Arkansas Sees Coronavirus 'Second Wave' With Highest Single-Day Rise in Community Cases Since Outbreak Began

New community cases of the coronavirus in Arkansas, where a stay-at-home order was not issued but some venues were previously closed, reached 261 on Thursday, Arkansas Gov. Asa Hutchinson confirmed at a news briefing on Thursday.

The latest spike is the largest single-day jump in community cases reported in the state since the outbreak began. The majority of the new cases were reported among the general public, with eight originating in nursing homes and no new infections in correctional facilities.

"There is a second wave... it's a combination of expanded information through testing with the spread of the virus in northwest Arkansas," Hutchinson said at the briefing.

More than 40 percent of the new cases were recorded in Benton and Washington counties in the state's northwest, a region which had previously seen few cases according to Arkansas Department of Health Secretary Dr. Nate Smith.

The latest rise in infections in northwest Arkansas was said to be partially due to an increase in cases among the Latino population, Smith said.

"The message I'd like to get is with this second wave of COVID-19 cases we're having, it is now focused in northwest Arkansas, there seems to be rapid increases in Latino communities. We're also seeing younger individuals," he said at the briefing.

Around 85 percent of the 85 new cases in Benton County and around 40 percent of the 25 new cases in Washington County were reported to be among the Latino population. Some cases may also be connected to workplace outbreaks at chicken or meat processing plants, Smith said.

He confirmed more testing will be done in Benton and Washington counties, while testing will continue at the state's local health units. The state will also organize more testing events. Businesses interested in testing employees are encouraged to contact the health department.

Hutchinson also confirmed the state is hoping to help provide the Hispanic community with more information on the virus.

Hutchinson also said he did not believe the latest rise in community cases was caused by Memorial Day celebrations or the recent reopening of businesses.

While many Memorial Day events in the state were cancelled due to the outbreak, some events resumed such as a large gathering seen at Lake Hamilton, where the annual Memorial Day fireworks were held on May 24.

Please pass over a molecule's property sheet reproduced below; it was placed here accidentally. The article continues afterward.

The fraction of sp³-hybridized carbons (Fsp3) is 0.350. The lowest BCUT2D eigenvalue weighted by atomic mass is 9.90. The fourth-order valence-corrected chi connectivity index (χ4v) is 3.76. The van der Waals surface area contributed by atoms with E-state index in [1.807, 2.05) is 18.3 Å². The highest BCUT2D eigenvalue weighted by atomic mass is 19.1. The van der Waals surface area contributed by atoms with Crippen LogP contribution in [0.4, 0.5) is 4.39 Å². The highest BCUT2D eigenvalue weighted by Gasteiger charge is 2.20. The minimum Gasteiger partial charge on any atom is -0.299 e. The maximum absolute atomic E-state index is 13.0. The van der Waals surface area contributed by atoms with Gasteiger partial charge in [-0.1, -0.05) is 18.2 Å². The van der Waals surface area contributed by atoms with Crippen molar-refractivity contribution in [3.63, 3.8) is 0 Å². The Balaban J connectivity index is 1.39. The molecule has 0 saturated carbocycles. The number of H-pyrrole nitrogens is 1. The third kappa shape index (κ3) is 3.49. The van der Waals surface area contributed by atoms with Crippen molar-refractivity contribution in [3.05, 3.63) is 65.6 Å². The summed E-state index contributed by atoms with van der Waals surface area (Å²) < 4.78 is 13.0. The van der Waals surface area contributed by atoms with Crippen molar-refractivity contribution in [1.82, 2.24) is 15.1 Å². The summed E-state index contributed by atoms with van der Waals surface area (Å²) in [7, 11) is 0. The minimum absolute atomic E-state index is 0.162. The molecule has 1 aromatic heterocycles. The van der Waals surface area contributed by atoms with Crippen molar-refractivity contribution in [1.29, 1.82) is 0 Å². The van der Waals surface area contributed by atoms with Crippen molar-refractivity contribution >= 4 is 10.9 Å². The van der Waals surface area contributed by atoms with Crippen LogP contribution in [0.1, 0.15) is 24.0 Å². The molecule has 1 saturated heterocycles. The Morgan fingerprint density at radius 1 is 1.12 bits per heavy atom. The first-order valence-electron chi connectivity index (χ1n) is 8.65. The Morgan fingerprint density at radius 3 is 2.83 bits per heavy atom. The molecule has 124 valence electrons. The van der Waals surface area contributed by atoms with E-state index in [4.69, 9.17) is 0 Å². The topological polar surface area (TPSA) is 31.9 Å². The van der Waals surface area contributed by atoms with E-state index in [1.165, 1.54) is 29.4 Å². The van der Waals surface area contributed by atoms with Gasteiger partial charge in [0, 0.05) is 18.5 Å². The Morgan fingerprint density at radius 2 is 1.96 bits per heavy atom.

Several new infections were reported among those who attended a high school swim party in Arkansas, Hutchinson told reporters on Saturday.

"A high school swim party that I'm sure everybody thought was harmless. They're young, they're swimming, they're just having activity and positive cases resulted from that," Hutchinson said, noting the incident was "just an encouragement for us to be disciplined in our activities."

An official statewide stay-at-home order was never issued in Arkansas. But various venues were closed from around March 19, including bars and restaurants, which were limited to take-out or delivery services.

Restaurants were allowed to reopen from April 29, while restrictions on gyms and other indoor recreational facilities were also lifted from April 30. Beauty salons and barber shops were allowed to resume services from May 1, while places of worship and larger venues were reopened from May 4, the governor's office announced last month.

Hutchinson has so far resisted issuing a stay-at-home order in the state, despite mayors previously raising concerns about the decision.

"We have masks and social distancing and the people of Arkansas have embraced that. That gives you success," Hutchinson said on CNN's State of the Union in April. "We want to take the long-term approach to this and you're not going to win simply by a lockdown."

Little Rock Mayor Frank Scott asked Hutchinson last month to issue a stay-at-home order, noting "This virus is not a game... we have to take this serious to truly flatten the curve."

"We are moving in the right direction," Hutchinson said last month in a statement announcing the easing of restrictions.

"I am encouraged with the trends we are seeing. If we stay on target, our desire and intent is to start lifting restrictions. But we're going to be watching the data every day. We're going to take it a step at a time," he said.

He added that the reopened facilities "will remain under Phase One guidelines that call for masks, social distancing, and limits on the size of gatherings."

Arkansas has seen 6,538 confirmed cases and 125 deaths, as of Friday, according to the latest figures from the Arkansas Department of Health. Newsweek has contacted the offices of Arkansas Gov. Asa Hutchinson and Little Rock Mayor Frank Scott for a comment.

Temple Live venue in Fort Smith, Arkansas
A concert goer has his temperature taken prior to entering the first socially distanced concert at the Temple Live venue on May 18, 2020 in Fort Smith, Arkansas. Getty Images

The novel coronavirus, which was first reported in Wuhan, China, has infected more than 5.8 million people across the globe, including over 1.7 million in the U.S. More than 360,600 have died while over 2.4 million have reportedly recovered from infection, as of Friday, according to the latest figures from Johns Hopkins University.

The graphics below, provided by Statista, illustrate the spread of COVID-19 in the U.S. and the worst-affected countries.

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